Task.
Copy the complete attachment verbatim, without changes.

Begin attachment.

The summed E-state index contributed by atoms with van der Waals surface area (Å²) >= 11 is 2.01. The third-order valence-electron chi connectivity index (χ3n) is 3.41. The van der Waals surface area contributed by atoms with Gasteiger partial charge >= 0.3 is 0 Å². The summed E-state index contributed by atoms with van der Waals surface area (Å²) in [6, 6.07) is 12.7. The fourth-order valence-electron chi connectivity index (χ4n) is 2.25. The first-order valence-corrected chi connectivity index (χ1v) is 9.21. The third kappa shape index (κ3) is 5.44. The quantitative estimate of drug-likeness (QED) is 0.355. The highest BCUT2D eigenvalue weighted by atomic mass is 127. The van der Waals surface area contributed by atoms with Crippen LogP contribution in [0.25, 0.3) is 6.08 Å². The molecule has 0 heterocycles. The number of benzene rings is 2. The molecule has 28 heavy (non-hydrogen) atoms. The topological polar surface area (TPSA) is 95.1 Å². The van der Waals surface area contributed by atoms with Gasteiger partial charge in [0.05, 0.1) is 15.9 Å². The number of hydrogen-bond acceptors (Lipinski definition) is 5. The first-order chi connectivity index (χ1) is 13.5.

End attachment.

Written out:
The summed E-state index contributed by atoms with van der Waals surface area (Å²) >= 11 is 2.01. The third-order valence-electron chi connectivity index (χ3n) is 3.41. The van der Waals surface area contributed by atoms with Gasteiger partial charge >= 0.3 is 0 Å². The summed E-state index contributed by atoms with van der Waals surface area (Å²) in [6, 6.07) is 12.7. The fourth-order valence-electron chi connectivity index (χ4n) is 2.25. The first-order valence-corrected chi connectivity index (χ1v) is 9.21. The third kappa shape index (κ3) is 5.44. The quantitative estimate of drug-likeness (QED) is 0.355. The highest BCUT2D eigenvalue weighted by atomic mass is 127. The van der Waals surface area contributed by atoms with Crippen LogP contribution in [0.25, 0.3) is 6.08 Å². The molecule has 0 heterocycles. The number of benzene rings is 2. The molecule has 28 heavy (non-hydrogen) atoms. The topological polar surface area (TPSA) is 95.1 Å². The van der Waals surface area contributed by atoms with Gasteiger partial charge in [0.05, 0.1) is 15.9 Å². The number of hydrogen-bond acceptors (Lipinski definition) is 5. The first-order chi connectivity index (χ1) is 13.5.